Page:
Ways to ensure they don't touch that dial

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Whether using a split screen to keep the action going or recruiting celebrities to star in ad-sponsored micro-series, networks are continuing to experiment with ways to keep viewers tuned in during commercial breaks.

TLC recently adopted a strategy for its series "Your Place or Mine?" that treated viewers to a glimpse of what was going on behind the scenes of the home-makeover game show with a "box inside the box" format during commercials. MTV this year partnered with Dove and Alicia Keys on a five-part microseries that aired during breaks in "The Hills" and followed the lives of three young roommates in New York.

These are just the latest examples of networks trying to stop viewers from channel surfing or fast-forwarding through commercials on their DVRs, which are now in one of four U.S. homes.

"The networks and markets are trying to come up with strategies that are going to have their commercials seen by as many people as possible," said Brad Adgate, senior vp research at New York-based Horizon Media. "There are going to be a lot of innovative and different ideas."

Adgate argues that those networks that skew younger — such as Fox, the CW and MTV — are the most aggressive in this area because younger viewers tend to channel surf more. In fact, the CW has been playing around with its commercial breaks since it launched two years ago.

At launch, the network started airing content wraps, or fully sponsored mini-episodes that ran in place of national spots on certain nights. That was followed by the 10-second "CWickies." This season, the network is set to debut "CWingers," in which viewers see part of a story line on air but must visit the Web to see Part 2 before viewing the resolution on TV.

MTV executive vp marketing and multiplatform creative Tina Exarhos said it's not always easy marrying the advertisers' needs with viewers' interests.

"We can come up with an idea that the audience loves, but it has to deliver on the sponsor's objectives," she said.

Other MTV initiatives have included a partnership with Doritos for "When Spicy Meets Sweet," a microseries that mirrored the network's dating shows and spotlighted a new chip flavor. Doritos was so pleased with the results, MTV senior vp integrated marketing Tim Rosta said, that it dedicated its entire media budget to launch the new flavor exclusively on MTV. For the 2008 MTV Movie Awards, the network partnered with Orbit gum to create a comedic skit that aired during an entire commercial pod.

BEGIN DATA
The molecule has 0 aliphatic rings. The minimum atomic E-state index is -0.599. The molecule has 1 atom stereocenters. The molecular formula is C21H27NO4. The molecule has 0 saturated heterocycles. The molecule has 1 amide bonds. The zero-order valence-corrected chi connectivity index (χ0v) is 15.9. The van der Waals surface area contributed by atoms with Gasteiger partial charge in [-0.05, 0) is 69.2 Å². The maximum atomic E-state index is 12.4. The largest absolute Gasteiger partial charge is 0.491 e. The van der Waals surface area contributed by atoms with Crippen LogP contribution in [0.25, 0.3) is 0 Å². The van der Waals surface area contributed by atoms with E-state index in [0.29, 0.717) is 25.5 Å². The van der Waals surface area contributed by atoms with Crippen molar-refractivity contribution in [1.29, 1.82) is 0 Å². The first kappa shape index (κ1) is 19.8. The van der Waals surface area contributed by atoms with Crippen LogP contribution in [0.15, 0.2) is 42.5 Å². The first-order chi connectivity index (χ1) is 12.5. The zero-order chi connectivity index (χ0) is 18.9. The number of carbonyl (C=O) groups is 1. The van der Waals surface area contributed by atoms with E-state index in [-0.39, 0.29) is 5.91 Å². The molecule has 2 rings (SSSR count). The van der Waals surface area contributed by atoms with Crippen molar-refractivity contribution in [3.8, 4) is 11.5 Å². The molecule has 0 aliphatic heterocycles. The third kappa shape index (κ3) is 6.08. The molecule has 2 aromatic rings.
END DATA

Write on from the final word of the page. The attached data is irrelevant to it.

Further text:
As for the Dove/Keys series, Rosta said retention around those "was nearly perfect" from "Hills" numbers and that brand recall was high. "If it's great content, there will be viewer interest," Rosta said. "It doesn't matter if it's a commercial, promo or the program."

Other initiatives include airing a Chevy spot directly from the 2007 Video Music Awards' red carpet with Mary J. Blige and running live, behind-the-scenes footage from the "Hills" premiere party during commercial breaks.

For its part, Fox's initiatives have included eight-second animated vignettes surrounding a taxi driver named Oleg that were intended to intrigue viewers enough to stick around during breaks. Those debuted in April 2007, about a month before Nielsen Media Research began measuring commercial ratings.

Other networks are partnering with the film studios for shortform vignettes. Jerry Seinfeld was back on NBC in the fall, promoting his Paramount/DreamWorks film "Bee Movie" in what he called "live action trailers."

In March, Discovery Communications' TLC aired so-called "hybrid ads" during the network's "Jon & Kate Plus 8" that served as promos for the series and the Fox film "Dr. Seuss' Horton Hears a Who!" The network said that both nights in which the ad aired, the commercial +3 (C3) average ratings exceeded that of the live program with an average index of 102. And according to IAG Research, which measures "definite intent" to view the movie, the ads outperformed the overall "Horton" hybrid norms on broadcast and cable by 53%.

"This was fun and creative and fit so well with the show," Discovery Communications senior vp market research Beth Rockwood said.

ESPN has been offering split-screen coverage of its NASCAR events, whereby the race action and commercials air side by side. ESPN, which actually sees 99.4% of its viewing live because of the nature of sporting events, also runs a crawl during commercial breaks in "Baseball Tonight."

Another approach has consisted of mock commercials being created around show content that drive viewers to other platforms.

For "The Office," a spot that aired during a commercial break centered on paper company Dunder Mifflin, where the show is set, and invited people who "like paper" to apply for jobs. "Office" stars Steve Carell, Jenna Fischer and John Krasinski appeared in the spots.

Similarly, "Lost" viewers have seen fake commercials for Oceanic Airlines (the airline whose plane crashed in the pilot) and the Hanso Foundation (a mysterious organization tied to the plot of the show). All were part of an interactive, multimedia game dubbed "The Lost Experience" intended to advance the story line between Seasons 2 and 3.

With all this, executives said the evolution of the commercial break is destined to continue.

"Even when you find more things that work, you still have to keep experimenting," Discovery's Rockwood said. "When something becomes the norm, it's not going to continue to work anyway." (partialdiff)
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